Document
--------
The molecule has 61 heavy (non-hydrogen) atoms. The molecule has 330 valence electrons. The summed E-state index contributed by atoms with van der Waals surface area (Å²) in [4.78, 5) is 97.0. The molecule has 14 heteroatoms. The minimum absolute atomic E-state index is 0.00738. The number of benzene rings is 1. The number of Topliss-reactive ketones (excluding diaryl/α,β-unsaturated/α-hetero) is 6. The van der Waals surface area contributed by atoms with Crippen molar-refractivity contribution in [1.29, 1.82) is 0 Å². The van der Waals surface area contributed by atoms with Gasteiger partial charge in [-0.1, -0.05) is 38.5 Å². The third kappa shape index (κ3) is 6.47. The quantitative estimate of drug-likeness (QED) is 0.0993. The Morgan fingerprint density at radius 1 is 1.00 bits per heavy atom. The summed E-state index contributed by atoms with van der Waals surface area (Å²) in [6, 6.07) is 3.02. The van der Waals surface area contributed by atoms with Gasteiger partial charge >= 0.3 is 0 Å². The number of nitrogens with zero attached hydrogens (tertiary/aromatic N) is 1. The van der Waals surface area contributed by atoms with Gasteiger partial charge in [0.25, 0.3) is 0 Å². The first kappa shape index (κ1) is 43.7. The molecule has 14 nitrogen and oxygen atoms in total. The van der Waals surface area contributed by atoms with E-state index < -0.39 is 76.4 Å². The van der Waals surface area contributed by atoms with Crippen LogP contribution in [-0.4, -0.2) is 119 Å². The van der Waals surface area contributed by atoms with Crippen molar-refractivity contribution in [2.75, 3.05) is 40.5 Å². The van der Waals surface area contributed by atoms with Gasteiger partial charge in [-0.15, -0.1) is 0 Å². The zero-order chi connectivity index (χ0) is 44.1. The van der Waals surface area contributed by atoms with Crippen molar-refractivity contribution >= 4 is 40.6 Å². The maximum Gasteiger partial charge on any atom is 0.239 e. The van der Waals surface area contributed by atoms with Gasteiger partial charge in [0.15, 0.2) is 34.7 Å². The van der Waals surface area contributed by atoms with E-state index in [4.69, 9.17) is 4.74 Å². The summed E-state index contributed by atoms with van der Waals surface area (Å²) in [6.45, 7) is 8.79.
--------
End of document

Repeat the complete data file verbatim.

The molecule has 61 heavy (non-hydrogen) atoms. The molecule has 330 valence electrons. The summed E-state index contributed by atoms with van der Waals surface area (Å²) in [4.78, 5) is 97.0. The molecule has 14 heteroatoms. The minimum absolute atomic E-state index is 0.00738. The number of benzene rings is 1. The number of Topliss-reactive ketones (excluding diaryl/α,β-unsaturated/α-hetero) is 6. The van der Waals surface area contributed by atoms with Crippen molar-refractivity contribution in [1.29, 1.82) is 0 Å². The van der Waals surface area contributed by atoms with Gasteiger partial charge in [-0.1, -0.05) is 38.5 Å². The third kappa shape index (κ3) is 6.47. The quantitative estimate of drug-likeness (QED) is 0.0993. The Morgan fingerprint density at radius 1 is 1.00 bits per heavy atom. The summed E-state index contributed by atoms with van der Waals surface area (Å²) in [6, 6.07) is 3.02. The van der Waals surface area contributed by atoms with Gasteiger partial charge >= 0.3 is 0 Å². The number of nitrogens with zero attached hydrogens (tertiary/aromatic N) is 1. The van der Waals surface area contributed by atoms with Gasteiger partial charge in [0.25, 0.3) is 0 Å². The first kappa shape index (κ1) is 43.7. The molecule has 14 nitrogen and oxygen atoms in total. The van der Waals surface area contributed by atoms with E-state index < -0.39 is 76.4 Å². The van der Waals surface area contributed by atoms with Crippen LogP contribution in [-0.4, -0.2) is 119 Å². The van der Waals surface area contributed by atoms with Crippen molar-refractivity contribution in [2.75, 3.05) is 40.5 Å². The van der Waals surface area contributed by atoms with Gasteiger partial charge in [-0.15, -0.1) is 0 Å². The zero-order chi connectivity index (χ0) is 44.1. The van der Waals surface area contributed by atoms with Crippen molar-refractivity contribution >= 4 is 40.6 Å². The maximum Gasteiger partial charge on any atom is 0.239 e. The van der Waals surface area contributed by atoms with Gasteiger partial charge in [0.15, 0.2) is 34.7 Å². The van der Waals surface area contributed by atoms with E-state index in [4.69, 9.17) is 4.74 Å². The summed E-state index contributed by atoms with van der Waals surface area (Å²) in [6.45, 7) is 8.79.